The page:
Important Vitamins and Nutrients During Pregnancy

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Prenatal vitamins and minerals are essential for pregnant women to stay strong and healthy during the gestation period. Often it is advised to take these additional nutrients while planning for conception. It is essential to include some important vitamins and nutrients during pregnancy in a pregnant individual’s diet for the wellbeing, growth, and development of the baby.

Along with prenatal supplements, it is also advised to include lots of fiber and fluids in the diet. Physical activity and rest are also important factors that affect pregnancy. Always remember to contact the health expert if any discomfort arises.

These additional nutrients are also vital for individuals who have food allergies and for those who follow different diets. They help in filling in for the nutrients that might otherwise be missing from the parent’s diet. Here are some of the most important vitamins and nutrients that are needed during pregnancy.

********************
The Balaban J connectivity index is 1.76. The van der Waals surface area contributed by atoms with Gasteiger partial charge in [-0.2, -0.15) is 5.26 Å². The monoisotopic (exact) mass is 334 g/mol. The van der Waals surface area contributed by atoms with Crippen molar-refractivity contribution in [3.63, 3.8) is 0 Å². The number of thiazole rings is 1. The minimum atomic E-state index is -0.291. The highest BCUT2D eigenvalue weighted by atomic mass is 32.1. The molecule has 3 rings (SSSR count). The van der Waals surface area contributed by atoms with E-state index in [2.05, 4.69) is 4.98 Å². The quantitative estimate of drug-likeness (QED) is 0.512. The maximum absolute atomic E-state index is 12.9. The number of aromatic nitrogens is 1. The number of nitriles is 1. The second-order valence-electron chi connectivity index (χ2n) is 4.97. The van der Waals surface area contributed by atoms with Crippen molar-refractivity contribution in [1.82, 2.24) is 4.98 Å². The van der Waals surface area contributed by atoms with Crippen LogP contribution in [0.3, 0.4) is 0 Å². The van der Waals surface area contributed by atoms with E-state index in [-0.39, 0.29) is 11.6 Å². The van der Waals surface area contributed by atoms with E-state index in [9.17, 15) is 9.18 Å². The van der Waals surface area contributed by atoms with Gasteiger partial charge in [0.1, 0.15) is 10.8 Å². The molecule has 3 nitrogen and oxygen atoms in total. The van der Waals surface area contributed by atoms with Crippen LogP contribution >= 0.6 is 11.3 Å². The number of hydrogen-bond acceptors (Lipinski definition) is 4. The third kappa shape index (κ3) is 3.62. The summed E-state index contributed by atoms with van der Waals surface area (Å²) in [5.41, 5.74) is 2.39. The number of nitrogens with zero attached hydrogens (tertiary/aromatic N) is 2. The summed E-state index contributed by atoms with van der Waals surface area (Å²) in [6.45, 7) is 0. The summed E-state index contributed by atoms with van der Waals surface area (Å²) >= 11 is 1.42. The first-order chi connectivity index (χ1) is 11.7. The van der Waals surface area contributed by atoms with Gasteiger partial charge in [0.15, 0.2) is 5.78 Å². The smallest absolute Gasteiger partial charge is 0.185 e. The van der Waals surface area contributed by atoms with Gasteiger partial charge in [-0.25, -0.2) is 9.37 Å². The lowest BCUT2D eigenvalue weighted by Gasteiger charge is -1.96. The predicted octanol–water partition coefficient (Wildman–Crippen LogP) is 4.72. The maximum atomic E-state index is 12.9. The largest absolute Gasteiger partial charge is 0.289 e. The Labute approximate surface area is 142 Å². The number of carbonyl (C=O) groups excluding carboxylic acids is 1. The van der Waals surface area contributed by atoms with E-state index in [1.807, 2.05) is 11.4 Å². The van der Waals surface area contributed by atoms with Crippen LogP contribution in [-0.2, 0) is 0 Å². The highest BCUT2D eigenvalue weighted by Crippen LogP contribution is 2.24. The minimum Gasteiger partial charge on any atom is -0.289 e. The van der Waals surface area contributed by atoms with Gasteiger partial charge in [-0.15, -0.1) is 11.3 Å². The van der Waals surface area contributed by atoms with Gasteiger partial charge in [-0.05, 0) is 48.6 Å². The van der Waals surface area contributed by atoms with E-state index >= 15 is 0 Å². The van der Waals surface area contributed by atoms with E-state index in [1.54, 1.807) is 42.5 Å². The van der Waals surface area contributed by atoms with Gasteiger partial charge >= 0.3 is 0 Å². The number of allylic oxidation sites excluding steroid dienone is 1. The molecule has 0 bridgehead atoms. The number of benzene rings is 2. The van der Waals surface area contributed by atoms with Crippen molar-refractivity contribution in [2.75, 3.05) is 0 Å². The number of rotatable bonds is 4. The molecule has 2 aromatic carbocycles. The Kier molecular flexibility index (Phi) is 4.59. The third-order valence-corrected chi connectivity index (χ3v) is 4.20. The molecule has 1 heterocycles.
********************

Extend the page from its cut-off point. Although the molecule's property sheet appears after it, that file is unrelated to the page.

Essential Vitamins and Nutrients

Protein

Proteins are extremely important during the pregnancy, both for the mother and the child. Aside from functions like general growth and development of the fetus, protein also helps in strengthening their immune system, enables the proper functioning of their muscles, promotes the growth of new tissues, and repairs the damaged ones.

It is also crucial in the proper transportation of blood in the fetus’ body. Additionally, consuming enough protein during pregnancy ensures that the child has a healthy birthweight. This reduces the risks of many conditions in the future. Proteins also promote functioning of the cells after birth, even through childhood, and beyond.

Generally, a pregnant individual is advised to consume 71 grams of protein daily, even though it may vary slightly from person to person. The most common sources of protein are poultry, lentils, milk, peanut butter, eggs, and cottage cheese.

Folate or Folic Acid

Folate is an essential prenatal supplement and at the same time, it is also the nutrient that is seen to be lacking in diets. This form of Vitamin B is necessary in the synthesis of DNA, fetal growth and development, and in the manufacturing of red blood cells. Moreover, folic acid plays a critical role in preventing neural tube defects, abnormalities in the nervous system, cardiac conditions, and other birth defects like cleft lips.